Career/Job Advice, Social Work/Helping Profession/Mental Health

Want To Be A Better Listener?

The dawn of a new year is an ideal time to set yourself a goal of learning a new skill, or improving
upon a skill which you already have but have yet to master. If by chance you haven’t really set a goal for yourself, I’d like to encourage you to consider listening better as a personal goal.

Listening is a transferable skill which when you master it, will improve both your personal and professional life, enhance your reputation and will encourage others around you to share differently and more meaningfully with you. That’s a lot of good reasons, especially when you consider there is no costs associated with listening more effectively. No membership to buy and no guilt when you don’t use it either!

Would being seen as a more effective listener be beneficial to you in your workplace? If so, then there is some sense of buy-in for you I hope; something tangible that you can then point to in the future and say to yourself that you will be able to see some personal gain if you acquire or perfect the skill of listening. Buy-in is critical to any self-improvement. Without it, you are likely going to fail because there is no long-term commitment or personal benefit to a goal even if you obtain it otherwise.

Okay so how to become a better listener; that’s the next logical step. One of the simplest things you can do is remove the distractions which are all around us when we are around others. So if someone says, “Can I talk to you for a moment,” turn away from any electronic distractions such as your cell phone, I-pod, I-pad, Computer or tablet, look the person full-on and give them your undivided attention. If the phone rings, let it go to your answering machine and call the person back rather than glancing at the caller ID.

When you are turned and looking straight at the speaker, tell yourself you are making a focused effort to practice better listening and quiet all the inner thoughts you are having about other subjects. Ask the person if you could repeat what they’ve told you just to ensure you’ve heard them correctly because you value what they’ve said and want to make sure you fully understand what they’ve said the way they intended.

People – all people – want to feel that they are heard, listened to and correctly understood. What happens after you’ve heard them moves beyond effective listening. In other words, you make be moved to counter an argument, make a change to the staff schedule, hold fast to your original position in the case of a decision to be made, or maybe even initiate something that you hadn’t planned on because you listened and received new information you were previously unaware of.

Listening has the immediate impact of making the speaker feel valued and important. Consider the opposite in contrast. Suppose you say hello and ask for a moment’s time to someone with their back to you who is on their computer working away and they don’t pause but say, “Hi, sure go ahead.” You notice they remain with their back to you, and keep pounding away on the keyboard. The message you would receive as the person initiating a conversation is one where their words, “Sure go ahead” and their action of still turning away from you and continuing to use the keyboard are at odds with each other. Do you have their full attention? No. Did they give you permission to talk with them? Yes. The result, you may have to repeat whatever you’re saying, but at the very least you will feel secondary to whatever they are doing which they’ve assigned more importance to than you.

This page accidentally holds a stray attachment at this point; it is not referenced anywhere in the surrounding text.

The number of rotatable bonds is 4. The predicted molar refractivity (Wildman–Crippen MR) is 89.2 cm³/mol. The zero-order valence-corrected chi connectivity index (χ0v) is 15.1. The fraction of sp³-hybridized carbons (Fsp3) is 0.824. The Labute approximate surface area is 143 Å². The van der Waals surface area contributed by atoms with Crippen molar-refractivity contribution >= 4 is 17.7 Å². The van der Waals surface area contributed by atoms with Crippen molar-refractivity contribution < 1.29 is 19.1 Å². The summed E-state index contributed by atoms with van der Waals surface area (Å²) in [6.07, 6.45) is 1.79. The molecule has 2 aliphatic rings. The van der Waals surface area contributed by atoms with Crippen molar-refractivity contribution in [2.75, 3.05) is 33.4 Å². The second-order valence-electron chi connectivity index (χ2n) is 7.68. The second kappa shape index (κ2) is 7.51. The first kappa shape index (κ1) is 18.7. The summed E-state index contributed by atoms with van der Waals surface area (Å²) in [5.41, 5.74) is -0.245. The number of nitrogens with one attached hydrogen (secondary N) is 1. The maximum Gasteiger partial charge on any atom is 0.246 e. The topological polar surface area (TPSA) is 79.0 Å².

Give yourself a good half a year to work on your listening skills. Practice stopping whatever it is you are doing and turning to face people speaking with you. When you eliminate other activities and do this, remind yourself almost mechanically that you are practicing better listening. You will eventually find that the mechanics part of this skill start to become ingrained. You are in fact reprogramming your neural code and learning a new behaviour or improving significantly on one that you may do well sometimes and not so well at other times.

One of the great benefits of listening more effectively is that you will be given information of greater significance. If people brand you in their minds as a good listener, you’re going to be trusted with more relevant information. This new information you receive may help you in the end get to better results in shorter periods of time, increase your productivity and perhaps help advance you in your position or make you a more valuable person on your existing team.

Of course being a better listener and one that is fully engaged in the listening process requires commitment. If you feel yourself wandering away mentally and thinking about other things while someone is talking, you have to tell yourself that what they are talking about is important to them even if it’s not to you. Disciplining yourself to staying focused so they walk away feeling satisfied that you heard them correctly is important so at other times they talk to you openly about the things that are important to you and the work you do.

Consider investing yourself in becoming a more effective listener. Do it for you!

Kelly Mitchell, BA

*Re-posted with permission from: http://myjobadvice.wordpress.com/2015/01/02/want-to-be-a-better-listener/

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